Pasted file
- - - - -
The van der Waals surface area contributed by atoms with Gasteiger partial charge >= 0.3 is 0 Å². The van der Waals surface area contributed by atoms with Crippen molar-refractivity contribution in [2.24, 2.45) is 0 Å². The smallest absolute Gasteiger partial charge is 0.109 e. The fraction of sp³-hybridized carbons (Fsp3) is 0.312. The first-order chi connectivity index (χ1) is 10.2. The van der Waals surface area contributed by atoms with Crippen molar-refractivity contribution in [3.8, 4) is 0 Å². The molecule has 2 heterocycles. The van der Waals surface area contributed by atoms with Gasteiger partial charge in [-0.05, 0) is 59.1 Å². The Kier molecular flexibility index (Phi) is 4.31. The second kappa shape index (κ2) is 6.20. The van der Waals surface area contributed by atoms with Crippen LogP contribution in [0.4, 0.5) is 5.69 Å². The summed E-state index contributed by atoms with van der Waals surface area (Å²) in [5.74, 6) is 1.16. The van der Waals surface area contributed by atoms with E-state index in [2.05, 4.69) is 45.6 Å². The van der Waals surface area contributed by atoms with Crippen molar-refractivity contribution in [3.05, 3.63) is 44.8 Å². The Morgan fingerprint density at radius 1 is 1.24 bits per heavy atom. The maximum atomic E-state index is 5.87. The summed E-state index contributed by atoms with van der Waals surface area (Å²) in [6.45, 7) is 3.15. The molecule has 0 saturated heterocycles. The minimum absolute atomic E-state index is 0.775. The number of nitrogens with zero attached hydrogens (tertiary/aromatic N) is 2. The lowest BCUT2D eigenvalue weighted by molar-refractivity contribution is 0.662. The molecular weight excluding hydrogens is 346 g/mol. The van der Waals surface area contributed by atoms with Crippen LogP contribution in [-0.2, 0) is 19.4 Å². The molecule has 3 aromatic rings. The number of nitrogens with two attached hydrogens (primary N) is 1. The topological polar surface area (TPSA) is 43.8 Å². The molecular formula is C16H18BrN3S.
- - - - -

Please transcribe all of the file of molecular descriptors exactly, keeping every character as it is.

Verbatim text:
The van der Waals surface area contributed by atoms with Gasteiger partial charge >= 0.3 is 0 Å². The van der Waals surface area contributed by atoms with Crippen molar-refractivity contribution in [2.24, 2.45) is 0 Å². The smallest absolute Gasteiger partial charge is 0.109 e. The fraction of sp³-hybridized carbons (Fsp3) is 0.312. The first-order chi connectivity index (χ1) is 10.2. The van der Waals surface area contributed by atoms with Crippen molar-refractivity contribution in [3.8, 4) is 0 Å². The molecule has 2 heterocycles. The van der Waals surface area contributed by atoms with Gasteiger partial charge in [-0.05, 0) is 59.1 Å². The Kier molecular flexibility index (Phi) is 4.31. The second kappa shape index (κ2) is 6.20. The van der Waals surface area contributed by atoms with Crippen LogP contribution in [0.4, 0.5) is 5.69 Å². The summed E-state index contributed by atoms with van der Waals surface area (Å²) in [5.74, 6) is 1.16. The van der Waals surface area contributed by atoms with E-state index in [2.05, 4.69) is 45.6 Å². The van der Waals surface area contributed by atoms with Crippen molar-refractivity contribution in [3.05, 3.63) is 44.8 Å². The Morgan fingerprint density at radius 1 is 1.24 bits per heavy atom. The maximum atomic E-state index is 5.87. The summed E-state index contributed by atoms with van der Waals surface area (Å²) in [6.45, 7) is 3.15. The molecule has 0 saturated heterocycles. The minimum absolute atomic E-state index is 0.775. The number of nitrogens with zero attached hydrogens (tertiary/aromatic N) is 2. The lowest BCUT2D eigenvalue weighted by molar-refractivity contribution is 0.662. The molecular weight excluding hydrogens is 346 g/mol. The van der Waals surface area contributed by atoms with Crippen LogP contribution in [-0.2, 0) is 19.4 Å². The molecule has 3 aromatic rings. The number of nitrogens with two attached hydrogens (primary N) is 1. The topological polar surface area (TPSA) is 43.8 Å². The molecular formula is C16H18BrN3S.